The production of four strains of edible mushroom Lentinula edodes was evaluated through solid-state fermentation (SSF) of vineyard pruning (VP), barley straw (BS), and wheat straw (WS). Biological efficiency, proximal composition, and energy value of the fruiting bodies, as well as substrate chemical changes after harvest, were determined. The shortest primordium formation time (28 days), highest biological efficiency (93.25%), highest yield (37.46%), and shortest production cycle (6 days) were observed in VP. The fruiting bodies obtained from VP had high energy value (379.09 to 392.95 kcal) and contents of protein (12.37 to 17.19%), but low contents of fat (1.82 to 2.15%). After SSF, phenol concentration decreased on VP (1.2 mmol/L) and BS (0.31 mmol/L), but on WS remained practically the same. Hemicellulose decreased in all substrates; cellulose increased on WS and decreased in the rest of the treatments. Lignin decreased on WS and BS, but its concentration increased on VP. The variability observed in the degradation capacity of lignocellulosic components was influenced by the substrate's nature, environmental factors, and genetic factors among strains. VP has great potential for shiitake production due to its low cost, short production cycles, and high biological efficiency.
Nomenclatural type definitions are one of the most important concepts in biological nomenclature. Being physical objects that can be re-studied by other researchers, types permanently link taxonomy (an artificial agreement to classify biological diversity) with nomenclature (an artificial agreement to name biological diversity). Two proposals to amend the International Code of Nomenclature for algae, fungi, and plants (ICN), allowing DNA sequences alone (of any region and extent) to serve as types of taxon names for voucherless fungi (mainly putative taxa from environmental DNA sequences), have been submitted to be voted on at the 11th International Mycological Congress (Puerto Rico, July 2018). We consider various genetic processes affecting the distribution of alleles among taxa and find that alleles may not consistently and uniquely represent the species within which they are contained. Should the proposals be accepted, the meaning of nomenclatural types would change in a fundamental way from physical objects as sources of data to the data themselves. Such changes are conducive to irreproducible science, the potential typification on artefactual data, and massive creation of names with low information content, ultimately causing nomenclatural instability and unnecessary work for future researchers that would stall future explorations of fungal diversity. We conclude that the acceptance of DNA sequences alone as types of names of taxa, under the terms used in the current proposals, is unnecessary and would not solve the problem of naming putative taxa known only from DNA sequences in a scientifically defensible way. As an alternative, we highlight the use of formulas for naming putative taxa (candidate taxa) that do not require any modification of the ICN.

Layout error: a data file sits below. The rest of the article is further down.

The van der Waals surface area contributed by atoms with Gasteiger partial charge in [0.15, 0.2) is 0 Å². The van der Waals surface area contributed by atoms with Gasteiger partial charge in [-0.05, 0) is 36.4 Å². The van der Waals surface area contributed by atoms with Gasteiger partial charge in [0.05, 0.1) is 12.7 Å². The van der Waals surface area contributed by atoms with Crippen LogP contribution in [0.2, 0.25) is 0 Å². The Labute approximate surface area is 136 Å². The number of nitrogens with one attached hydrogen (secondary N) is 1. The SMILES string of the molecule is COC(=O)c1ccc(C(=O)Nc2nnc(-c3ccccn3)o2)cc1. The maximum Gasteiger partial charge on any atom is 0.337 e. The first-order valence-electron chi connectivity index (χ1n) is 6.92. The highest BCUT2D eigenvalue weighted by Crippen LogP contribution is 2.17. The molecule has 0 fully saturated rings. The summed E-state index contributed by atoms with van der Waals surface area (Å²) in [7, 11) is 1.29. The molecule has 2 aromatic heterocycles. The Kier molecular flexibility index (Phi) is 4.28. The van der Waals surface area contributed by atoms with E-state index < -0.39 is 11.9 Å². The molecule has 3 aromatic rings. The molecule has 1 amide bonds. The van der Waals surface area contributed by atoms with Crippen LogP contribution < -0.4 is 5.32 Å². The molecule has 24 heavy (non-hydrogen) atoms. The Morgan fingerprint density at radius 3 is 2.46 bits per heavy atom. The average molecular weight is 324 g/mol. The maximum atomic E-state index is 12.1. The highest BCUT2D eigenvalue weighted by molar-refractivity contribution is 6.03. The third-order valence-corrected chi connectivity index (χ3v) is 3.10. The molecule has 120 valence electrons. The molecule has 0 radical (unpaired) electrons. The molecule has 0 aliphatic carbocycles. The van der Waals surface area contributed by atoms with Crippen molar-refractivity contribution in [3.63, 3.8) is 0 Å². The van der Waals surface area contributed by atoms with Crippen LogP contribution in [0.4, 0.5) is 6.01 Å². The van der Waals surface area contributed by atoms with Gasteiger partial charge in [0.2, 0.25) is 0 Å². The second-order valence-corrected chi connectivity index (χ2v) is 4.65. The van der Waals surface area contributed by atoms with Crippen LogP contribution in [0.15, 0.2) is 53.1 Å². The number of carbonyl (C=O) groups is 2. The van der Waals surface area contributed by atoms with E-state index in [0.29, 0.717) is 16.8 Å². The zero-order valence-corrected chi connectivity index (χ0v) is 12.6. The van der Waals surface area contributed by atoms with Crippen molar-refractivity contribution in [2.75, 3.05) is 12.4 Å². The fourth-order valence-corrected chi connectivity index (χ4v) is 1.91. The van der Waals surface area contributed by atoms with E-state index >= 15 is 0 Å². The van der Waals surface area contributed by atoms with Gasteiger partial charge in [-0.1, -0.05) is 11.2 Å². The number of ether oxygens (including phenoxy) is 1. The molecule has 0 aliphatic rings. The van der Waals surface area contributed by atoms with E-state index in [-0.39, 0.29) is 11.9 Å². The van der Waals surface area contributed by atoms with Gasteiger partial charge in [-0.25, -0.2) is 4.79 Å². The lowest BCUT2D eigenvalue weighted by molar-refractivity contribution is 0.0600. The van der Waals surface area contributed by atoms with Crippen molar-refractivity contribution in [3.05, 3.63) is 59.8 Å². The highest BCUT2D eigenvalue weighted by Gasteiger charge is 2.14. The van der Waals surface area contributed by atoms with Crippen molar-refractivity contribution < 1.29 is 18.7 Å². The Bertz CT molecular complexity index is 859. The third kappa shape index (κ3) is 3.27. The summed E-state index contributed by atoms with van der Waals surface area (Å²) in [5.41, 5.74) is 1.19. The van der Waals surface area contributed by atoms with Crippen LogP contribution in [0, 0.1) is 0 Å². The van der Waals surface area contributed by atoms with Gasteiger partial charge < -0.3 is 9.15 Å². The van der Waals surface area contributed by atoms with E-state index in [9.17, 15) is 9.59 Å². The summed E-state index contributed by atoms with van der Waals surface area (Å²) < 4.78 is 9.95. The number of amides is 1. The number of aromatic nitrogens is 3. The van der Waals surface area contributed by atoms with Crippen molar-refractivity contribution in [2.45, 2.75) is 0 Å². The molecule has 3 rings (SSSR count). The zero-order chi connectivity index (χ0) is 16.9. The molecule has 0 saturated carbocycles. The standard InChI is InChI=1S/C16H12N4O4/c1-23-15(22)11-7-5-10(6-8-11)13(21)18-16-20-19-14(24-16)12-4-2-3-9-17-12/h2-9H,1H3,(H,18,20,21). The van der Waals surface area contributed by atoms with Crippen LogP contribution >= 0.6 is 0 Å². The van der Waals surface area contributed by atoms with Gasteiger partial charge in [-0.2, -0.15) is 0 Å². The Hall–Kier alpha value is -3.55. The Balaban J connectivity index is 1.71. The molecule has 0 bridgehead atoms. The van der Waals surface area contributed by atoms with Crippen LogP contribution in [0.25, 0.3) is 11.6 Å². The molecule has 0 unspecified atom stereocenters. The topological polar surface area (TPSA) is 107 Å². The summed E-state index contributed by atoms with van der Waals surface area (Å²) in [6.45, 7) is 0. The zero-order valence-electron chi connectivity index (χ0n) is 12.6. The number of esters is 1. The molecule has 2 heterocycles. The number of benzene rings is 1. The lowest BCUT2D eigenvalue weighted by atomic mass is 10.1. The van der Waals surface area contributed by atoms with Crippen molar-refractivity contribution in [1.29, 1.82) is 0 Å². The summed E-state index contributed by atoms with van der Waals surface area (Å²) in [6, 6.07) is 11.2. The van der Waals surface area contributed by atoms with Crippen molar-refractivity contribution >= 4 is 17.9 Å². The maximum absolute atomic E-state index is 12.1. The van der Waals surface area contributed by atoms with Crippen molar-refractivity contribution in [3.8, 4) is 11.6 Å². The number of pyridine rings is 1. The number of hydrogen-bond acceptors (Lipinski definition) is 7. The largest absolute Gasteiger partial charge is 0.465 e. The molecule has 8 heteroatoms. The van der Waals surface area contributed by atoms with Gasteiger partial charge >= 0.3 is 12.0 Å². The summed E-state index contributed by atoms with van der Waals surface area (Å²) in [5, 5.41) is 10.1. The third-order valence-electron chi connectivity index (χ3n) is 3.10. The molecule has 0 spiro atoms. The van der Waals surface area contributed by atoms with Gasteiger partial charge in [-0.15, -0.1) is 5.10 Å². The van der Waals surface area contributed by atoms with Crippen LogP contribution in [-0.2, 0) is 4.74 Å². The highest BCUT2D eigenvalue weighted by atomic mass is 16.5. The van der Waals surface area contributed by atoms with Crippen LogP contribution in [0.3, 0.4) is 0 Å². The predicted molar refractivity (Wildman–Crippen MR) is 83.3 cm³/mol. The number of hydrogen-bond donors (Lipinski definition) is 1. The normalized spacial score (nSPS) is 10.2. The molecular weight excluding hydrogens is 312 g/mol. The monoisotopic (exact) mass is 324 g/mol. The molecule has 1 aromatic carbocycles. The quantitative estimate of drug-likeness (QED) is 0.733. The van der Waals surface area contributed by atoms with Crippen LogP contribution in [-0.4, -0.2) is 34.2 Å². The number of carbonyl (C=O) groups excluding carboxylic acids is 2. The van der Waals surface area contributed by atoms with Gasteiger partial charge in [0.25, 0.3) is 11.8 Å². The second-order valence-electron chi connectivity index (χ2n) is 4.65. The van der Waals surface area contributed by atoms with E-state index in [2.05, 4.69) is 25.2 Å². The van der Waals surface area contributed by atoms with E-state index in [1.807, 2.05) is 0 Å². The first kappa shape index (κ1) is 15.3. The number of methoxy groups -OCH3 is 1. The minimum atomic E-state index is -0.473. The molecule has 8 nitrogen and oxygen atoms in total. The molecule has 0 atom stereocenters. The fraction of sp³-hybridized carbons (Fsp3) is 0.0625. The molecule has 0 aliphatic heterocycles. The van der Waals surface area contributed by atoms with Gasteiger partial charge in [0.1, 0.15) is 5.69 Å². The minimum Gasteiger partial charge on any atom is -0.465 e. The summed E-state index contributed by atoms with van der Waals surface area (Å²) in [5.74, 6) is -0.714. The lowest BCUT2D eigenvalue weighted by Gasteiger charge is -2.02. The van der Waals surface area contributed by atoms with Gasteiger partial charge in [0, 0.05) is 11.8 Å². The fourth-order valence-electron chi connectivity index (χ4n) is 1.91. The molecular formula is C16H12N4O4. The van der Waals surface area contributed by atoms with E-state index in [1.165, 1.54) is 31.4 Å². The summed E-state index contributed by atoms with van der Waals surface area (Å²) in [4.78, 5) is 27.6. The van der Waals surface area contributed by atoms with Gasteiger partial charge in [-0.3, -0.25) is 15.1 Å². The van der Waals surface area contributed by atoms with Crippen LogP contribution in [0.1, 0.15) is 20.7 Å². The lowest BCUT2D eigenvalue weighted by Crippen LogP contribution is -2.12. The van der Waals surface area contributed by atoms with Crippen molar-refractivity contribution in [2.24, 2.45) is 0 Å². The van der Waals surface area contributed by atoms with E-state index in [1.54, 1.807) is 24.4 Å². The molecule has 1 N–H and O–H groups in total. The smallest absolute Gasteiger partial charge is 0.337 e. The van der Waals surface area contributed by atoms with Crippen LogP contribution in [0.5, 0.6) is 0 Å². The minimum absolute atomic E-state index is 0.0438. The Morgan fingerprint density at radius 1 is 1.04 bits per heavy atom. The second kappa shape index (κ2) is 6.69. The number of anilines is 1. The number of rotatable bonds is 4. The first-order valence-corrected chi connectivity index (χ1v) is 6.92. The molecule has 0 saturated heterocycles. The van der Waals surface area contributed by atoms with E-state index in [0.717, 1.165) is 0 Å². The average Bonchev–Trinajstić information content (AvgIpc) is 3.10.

The antagonistic effect of six Pleurotus spp. strains was studied in confrontation with three strains of Trichoderma spp. Pleurotus strains were cultivated on sterile coffee pulp, with and without a Trichoderma inoculant. Laccase, Mn peroxidase and endoglucanase activities were determined during incubation. Laccase production was also studied by PAGE analysis to detect enzymatic isoforms. Results show that the presence of Trichoderma induced a significant increase in oxidase production by the Pleurotus strains. Nevertheless, Trichoderma was not observed to induce laccase isoforms.
Laccases are phenoloxidases involved in aromatic compound transformation but also in stress response towards antagonist species such as Trichoderma sp. In this study intracellular isoforms of laccases produced by Pleurotus ostreatus in liquid cultures with or without Trichoderma longibrachiatum showed five isoforms with various intensities depending on the culture conditions suggesting a basal expression of these enzymes, which can be induced by interspecific interactions. A first attempt to analyse the induction of P. ostreatus laccase-gene expression by a biotic factor was realized using semi-quantitative RT-PCR. We showed that the transcription of a laccase gene of P. ostreatus can be modified by a biotic stress such as T. longibrachiatum.
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